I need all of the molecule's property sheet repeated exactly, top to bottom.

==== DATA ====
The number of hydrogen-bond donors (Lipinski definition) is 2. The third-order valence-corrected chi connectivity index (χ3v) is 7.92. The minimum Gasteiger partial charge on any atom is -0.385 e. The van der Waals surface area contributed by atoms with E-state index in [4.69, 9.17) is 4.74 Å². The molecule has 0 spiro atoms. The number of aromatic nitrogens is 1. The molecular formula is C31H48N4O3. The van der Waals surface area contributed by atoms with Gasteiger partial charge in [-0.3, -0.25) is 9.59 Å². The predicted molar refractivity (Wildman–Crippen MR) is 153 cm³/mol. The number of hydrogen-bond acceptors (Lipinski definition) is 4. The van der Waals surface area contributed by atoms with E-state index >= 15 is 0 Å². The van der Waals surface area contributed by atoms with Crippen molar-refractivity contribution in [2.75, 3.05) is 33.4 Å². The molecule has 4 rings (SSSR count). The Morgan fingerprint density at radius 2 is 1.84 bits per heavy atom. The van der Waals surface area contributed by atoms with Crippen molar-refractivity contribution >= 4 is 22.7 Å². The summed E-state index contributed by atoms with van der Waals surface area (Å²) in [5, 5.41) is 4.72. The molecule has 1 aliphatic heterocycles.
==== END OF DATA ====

The number of hydrogen-bond donors (Lipinski definition) is 2. The third-order valence-corrected chi connectivity index (χ3v) is 7.92. The minimum Gasteiger partial charge on any atom is -0.385 e. The van der Waals surface area contributed by atoms with E-state index in [4.69, 9.17) is 4.74 Å². The molecule has 0 spiro atoms. The number of aromatic nitrogens is 1. The molecular formula is C31H48N4O3. The van der Waals surface area contributed by atoms with Gasteiger partial charge in [-0.3, -0.25) is 9.59 Å². The predicted molar refractivity (Wildman–Crippen MR) is 153 cm³/mol. The number of hydrogen-bond acceptors (Lipinski definition) is 4. The van der Waals surface area contributed by atoms with E-state index >= 15 is 0 Å². The van der Waals surface area contributed by atoms with Crippen molar-refractivity contribution in [2.75, 3.05) is 33.4 Å². The molecule has 4 rings (SSSR count). The Morgan fingerprint density at radius 2 is 1.84 bits per heavy atom. The van der Waals surface area contributed by atoms with Crippen molar-refractivity contribution >= 4 is 22.7 Å². The summed E-state index contributed by atoms with van der Waals surface area (Å²) in [5, 5.41) is 4.72. The molecule has 1 aliphatic heterocycles.